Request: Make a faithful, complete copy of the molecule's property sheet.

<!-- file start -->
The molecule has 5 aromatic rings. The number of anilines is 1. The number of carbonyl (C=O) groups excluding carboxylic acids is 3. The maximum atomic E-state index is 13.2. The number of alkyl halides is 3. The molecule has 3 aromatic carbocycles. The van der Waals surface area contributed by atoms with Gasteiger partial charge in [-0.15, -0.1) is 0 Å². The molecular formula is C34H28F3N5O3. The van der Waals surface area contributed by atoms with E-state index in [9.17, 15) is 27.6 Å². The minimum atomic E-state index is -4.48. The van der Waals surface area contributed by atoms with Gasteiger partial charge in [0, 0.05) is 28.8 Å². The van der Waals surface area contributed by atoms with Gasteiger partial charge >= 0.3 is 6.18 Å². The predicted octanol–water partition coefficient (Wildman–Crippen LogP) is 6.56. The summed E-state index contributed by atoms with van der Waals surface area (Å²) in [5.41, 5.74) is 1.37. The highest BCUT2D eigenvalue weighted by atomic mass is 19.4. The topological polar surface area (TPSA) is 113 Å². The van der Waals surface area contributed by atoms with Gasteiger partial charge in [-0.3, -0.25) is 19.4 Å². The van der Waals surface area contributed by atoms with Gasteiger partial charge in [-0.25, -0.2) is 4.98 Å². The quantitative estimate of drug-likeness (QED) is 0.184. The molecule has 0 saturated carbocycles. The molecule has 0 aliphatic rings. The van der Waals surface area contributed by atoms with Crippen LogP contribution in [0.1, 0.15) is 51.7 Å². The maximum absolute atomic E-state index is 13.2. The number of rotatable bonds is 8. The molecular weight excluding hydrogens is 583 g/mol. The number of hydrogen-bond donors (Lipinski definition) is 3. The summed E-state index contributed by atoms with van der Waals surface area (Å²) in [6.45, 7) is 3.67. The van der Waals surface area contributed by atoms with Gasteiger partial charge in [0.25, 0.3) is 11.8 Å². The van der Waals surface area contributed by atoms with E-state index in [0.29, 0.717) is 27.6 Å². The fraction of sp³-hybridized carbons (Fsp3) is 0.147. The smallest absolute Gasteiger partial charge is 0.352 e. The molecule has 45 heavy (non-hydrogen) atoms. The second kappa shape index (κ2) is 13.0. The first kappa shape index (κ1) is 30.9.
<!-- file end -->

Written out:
The molecule has 5 aromatic rings. The number of anilines is 1. The number of carbonyl (C=O) groups excluding carboxylic acids is 3. The maximum atomic E-state index is 13.2. The number of alkyl halides is 3. The molecule has 3 aromatic carbocycles. The van der Waals surface area contributed by atoms with Gasteiger partial charge in [-0.15, -0.1) is 0 Å². The molecular formula is C34H28F3N5O3. The van der Waals surface area contributed by atoms with E-state index in [9.17, 15) is 27.6 Å². The minimum atomic E-state index is -4.48. The van der Waals surface area contributed by atoms with Gasteiger partial charge in [0, 0.05) is 28.8 Å². The van der Waals surface area contributed by atoms with Gasteiger partial charge >= 0.3 is 6.18 Å². The predicted octanol–water partition coefficient (Wildman–Crippen LogP) is 6.56. The summed E-state index contributed by atoms with van der Waals surface area (Å²) in [5.41, 5.74) is 1.37. The highest BCUT2D eigenvalue weighted by atomic mass is 19.4. The topological polar surface area (TPSA) is 113 Å². The van der Waals surface area contributed by atoms with Gasteiger partial charge in [-0.3, -0.25) is 19.4 Å². The van der Waals surface area contributed by atoms with Gasteiger partial charge in [-0.25, -0.2) is 4.98 Å². The quantitative estimate of drug-likeness (QED) is 0.184. The molecule has 0 saturated carbocycles. The molecule has 0 aliphatic rings. The van der Waals surface area contributed by atoms with Crippen LogP contribution in [0.1, 0.15) is 51.7 Å². The maximum absolute atomic E-state index is 13.2. The number of rotatable bonds is 8. The molecular weight excluding hydrogens is 583 g/mol. The number of hydrogen-bond donors (Lipinski definition) is 3. The summed E-state index contributed by atoms with van der Waals surface area (Å²) in [6.45, 7) is 3.67. The van der Waals surface area contributed by atoms with Gasteiger partial charge in [0.25, 0.3) is 11.8 Å². The van der Waals surface area contributed by atoms with E-state index in [0.29, 0.717) is 27.6 Å². The fraction of sp³-hybridized carbons (Fsp3) is 0.147. The smallest absolute Gasteiger partial charge is 0.352 e. The molecule has 45 heavy (non-hydrogen) atoms. The second kappa shape index (κ2) is 13.0. The first kappa shape index (κ1) is 30.9.